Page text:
To overcome food insecurity in the country, it is direly needed to draw plans to start using biotechnology in the agriculture sector on a widespread level. The government should adopt policies in this regard on an emergency basis so that biotech crops could be made available at a time of food shortage in the markets
These views were expressed director of the International Centre for Chemical and Biological Sciences, University of Karachi, Professor Dr Muhammad Iqbal Choudhary, while talking to The News on Saturday.
“The country’s population has exceeded over 190 million while it is expected that there will be 300 million people in Pakistan by 2030 and to address the demographic challenges, we need a proper plan,” he stressed. “This is a dilemma that over 60 percent population is living below the absolute poverty line and around 70 to 80 percent of them spend their incomes on food only.”
He said the country faced absolute food insecurity whereas per capita consumption of wheat was also on decline. “In such a scenario, the use of biotechnology in the agriculture sector would be one of the best options.”
Explaining about biotechnology, he said it required biological processes, organisms or systems to manufacture products intended to improve the quality of human life.
“The earliest biotechnologists were farmers who developed improved species of plants and animals by cross pollination and cross breeding of plants. The biotechnological innovations spread over every sphere of human needs including, health, environment, agriculture and industrial applications,” he elaborated.
According to him, over one billion of global population, out of the total seven billion, lives below the line of absolute poverty. “Even in this modern era, food related riots have been reported in 30 countries and many people have lost their valuable lives.”
Professor Dr M Iqbal Choudhary said the global population was expected to be 9.5 billion by 2050 and the food insecurity would become one of the major issues around the world.
“Keeping the current child birth rate and agriculture growth in mind, this is so obvious that African and Asian countries will suffer more than anybody else,” he said. The professor said the agriculture sector of the country was one of the vital economical sectors as it produced around 22 percent of total gross domestic product.
He said the agriculture sector employs were up to 44 percent labour which meant that it directly supported three-quarters of the country's population, employed half of the labour force and contributed a large share of foreign exchange earnings. “The main agricultural products of the country are cotton, wheat, rice, sugarcane, besides fruit and vegetables, while milk, beef, mutton, and poultry are also other major sources of protein.”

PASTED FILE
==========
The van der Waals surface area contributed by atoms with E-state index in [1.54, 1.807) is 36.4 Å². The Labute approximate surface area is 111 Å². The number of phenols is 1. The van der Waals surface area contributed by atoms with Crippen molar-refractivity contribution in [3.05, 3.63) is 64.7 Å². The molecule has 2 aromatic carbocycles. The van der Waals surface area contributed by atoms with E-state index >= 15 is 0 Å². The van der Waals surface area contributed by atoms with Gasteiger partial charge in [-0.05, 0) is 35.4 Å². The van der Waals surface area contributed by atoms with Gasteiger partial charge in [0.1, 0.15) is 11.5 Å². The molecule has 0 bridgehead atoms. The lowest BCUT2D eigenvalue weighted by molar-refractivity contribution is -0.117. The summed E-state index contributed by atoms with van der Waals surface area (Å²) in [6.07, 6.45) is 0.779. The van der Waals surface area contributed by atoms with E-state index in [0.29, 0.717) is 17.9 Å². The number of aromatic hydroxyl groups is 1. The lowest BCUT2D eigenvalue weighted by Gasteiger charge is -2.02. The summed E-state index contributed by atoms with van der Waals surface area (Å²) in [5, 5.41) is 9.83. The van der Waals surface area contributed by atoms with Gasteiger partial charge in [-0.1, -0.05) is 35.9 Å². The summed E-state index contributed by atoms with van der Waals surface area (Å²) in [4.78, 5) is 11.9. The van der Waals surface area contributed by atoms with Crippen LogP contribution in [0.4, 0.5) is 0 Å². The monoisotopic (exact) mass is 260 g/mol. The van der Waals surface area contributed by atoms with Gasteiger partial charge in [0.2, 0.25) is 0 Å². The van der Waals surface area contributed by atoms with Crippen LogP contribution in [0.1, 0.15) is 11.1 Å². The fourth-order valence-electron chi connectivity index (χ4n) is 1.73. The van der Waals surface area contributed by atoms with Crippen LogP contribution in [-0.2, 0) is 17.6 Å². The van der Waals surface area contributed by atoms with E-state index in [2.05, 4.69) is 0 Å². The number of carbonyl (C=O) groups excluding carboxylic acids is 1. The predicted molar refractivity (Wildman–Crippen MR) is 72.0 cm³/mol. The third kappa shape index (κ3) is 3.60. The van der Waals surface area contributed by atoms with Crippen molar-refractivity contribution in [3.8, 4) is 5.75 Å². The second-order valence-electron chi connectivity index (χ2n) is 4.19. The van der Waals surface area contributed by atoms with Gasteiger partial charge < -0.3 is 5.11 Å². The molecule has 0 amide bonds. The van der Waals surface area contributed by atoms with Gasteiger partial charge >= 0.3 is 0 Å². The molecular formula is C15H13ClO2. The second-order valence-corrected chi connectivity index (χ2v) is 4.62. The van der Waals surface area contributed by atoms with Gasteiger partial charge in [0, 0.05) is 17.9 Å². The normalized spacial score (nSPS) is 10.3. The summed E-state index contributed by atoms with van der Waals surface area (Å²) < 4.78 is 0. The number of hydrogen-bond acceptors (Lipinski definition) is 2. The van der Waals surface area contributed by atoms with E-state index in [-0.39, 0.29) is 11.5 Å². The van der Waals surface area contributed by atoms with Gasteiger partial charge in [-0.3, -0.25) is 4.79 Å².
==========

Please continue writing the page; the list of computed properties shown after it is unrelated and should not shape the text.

Professor Iqbal Choudhary claimed that erratic rainfall was causing the food security and unfortunately Pakistan had one of the lowest per hectare productivity in the world as compared to other developing countries. He highlighted that small land holdings, poor water management practices, drought, frequent pest attacks, non-availability of high yielding seeds, and salinity were the key problems faced by the agriculture sector in Pakistan.
He also stated that changing weather pattern or climate change was grossly affecting the agriculture productivity. “Keeping all these situations in mind, we should try biotechnology commercially because the biotechnology crops were capable to contribute in increasing crop productivity.”
He claimed the biotechnology assured affordable food security, prevented deforestation and protected biodiversity as well as reduced environmental footprint of agriculture and helped to meet the climate change challenges
The professor mentioned the use of biotechnology in the agriculture sector increased stability of productivity and production besides helping in improving economy, health, and social well-being of the country.
He observed that Pakistan had a well-established infrastructure and research and development programme for the improvement of main crops including, wheat, maize, cotton, rice and sugarcane.
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